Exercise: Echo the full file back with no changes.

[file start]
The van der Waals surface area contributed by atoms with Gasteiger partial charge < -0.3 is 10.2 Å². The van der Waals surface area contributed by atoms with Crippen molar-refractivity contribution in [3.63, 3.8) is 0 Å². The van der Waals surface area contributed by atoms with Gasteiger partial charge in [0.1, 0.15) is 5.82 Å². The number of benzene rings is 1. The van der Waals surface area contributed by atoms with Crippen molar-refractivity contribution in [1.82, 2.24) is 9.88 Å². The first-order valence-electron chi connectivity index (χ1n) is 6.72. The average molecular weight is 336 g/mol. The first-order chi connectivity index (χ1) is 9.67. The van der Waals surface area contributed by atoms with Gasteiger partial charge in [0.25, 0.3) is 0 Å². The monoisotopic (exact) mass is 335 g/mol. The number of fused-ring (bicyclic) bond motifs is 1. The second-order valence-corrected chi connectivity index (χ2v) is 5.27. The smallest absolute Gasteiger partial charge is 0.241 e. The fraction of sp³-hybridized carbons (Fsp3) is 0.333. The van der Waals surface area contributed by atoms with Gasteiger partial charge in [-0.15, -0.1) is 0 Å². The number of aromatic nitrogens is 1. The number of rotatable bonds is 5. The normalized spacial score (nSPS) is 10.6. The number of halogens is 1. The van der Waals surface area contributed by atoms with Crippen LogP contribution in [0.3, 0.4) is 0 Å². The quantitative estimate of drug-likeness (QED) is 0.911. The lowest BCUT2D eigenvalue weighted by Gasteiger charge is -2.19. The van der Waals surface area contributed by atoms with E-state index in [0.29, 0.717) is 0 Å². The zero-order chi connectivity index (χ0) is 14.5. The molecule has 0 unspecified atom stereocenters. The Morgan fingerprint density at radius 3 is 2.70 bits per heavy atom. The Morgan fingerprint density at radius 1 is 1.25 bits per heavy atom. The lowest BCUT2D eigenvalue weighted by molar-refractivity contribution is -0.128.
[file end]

The van der Waals surface area contributed by atoms with Gasteiger partial charge < -0.3 is 10.2 Å². The van der Waals surface area contributed by atoms with Crippen molar-refractivity contribution in [3.63, 3.8) is 0 Å². The van der Waals surface area contributed by atoms with Gasteiger partial charge in [0.1, 0.15) is 5.82 Å². The number of benzene rings is 1. The van der Waals surface area contributed by atoms with Crippen molar-refractivity contribution in [1.82, 2.24) is 9.88 Å². The first-order valence-electron chi connectivity index (χ1n) is 6.72. The average molecular weight is 336 g/mol. The first-order chi connectivity index (χ1) is 9.67. The van der Waals surface area contributed by atoms with Gasteiger partial charge in [0.25, 0.3) is 0 Å². The monoisotopic (exact) mass is 335 g/mol. The number of fused-ring (bicyclic) bond motifs is 1. The second-order valence-corrected chi connectivity index (χ2v) is 5.27. The smallest absolute Gasteiger partial charge is 0.241 e. The fraction of sp³-hybridized carbons (Fsp3) is 0.333. The van der Waals surface area contributed by atoms with Gasteiger partial charge in [-0.15, -0.1) is 0 Å². The number of aromatic nitrogens is 1. The number of rotatable bonds is 5. The normalized spacial score (nSPS) is 10.6. The number of halogens is 1. The van der Waals surface area contributed by atoms with Crippen LogP contribution in [0.3, 0.4) is 0 Å². The quantitative estimate of drug-likeness (QED) is 0.911. The lowest BCUT2D eigenvalue weighted by Gasteiger charge is -2.19. The van der Waals surface area contributed by atoms with E-state index in [0.29, 0.717) is 0 Å². The zero-order chi connectivity index (χ0) is 14.5. The molecule has 0 unspecified atom stereocenters. The Morgan fingerprint density at radius 3 is 2.70 bits per heavy atom. The Morgan fingerprint density at radius 1 is 1.25 bits per heavy atom. The lowest BCUT2D eigenvalue weighted by molar-refractivity contribution is -0.128.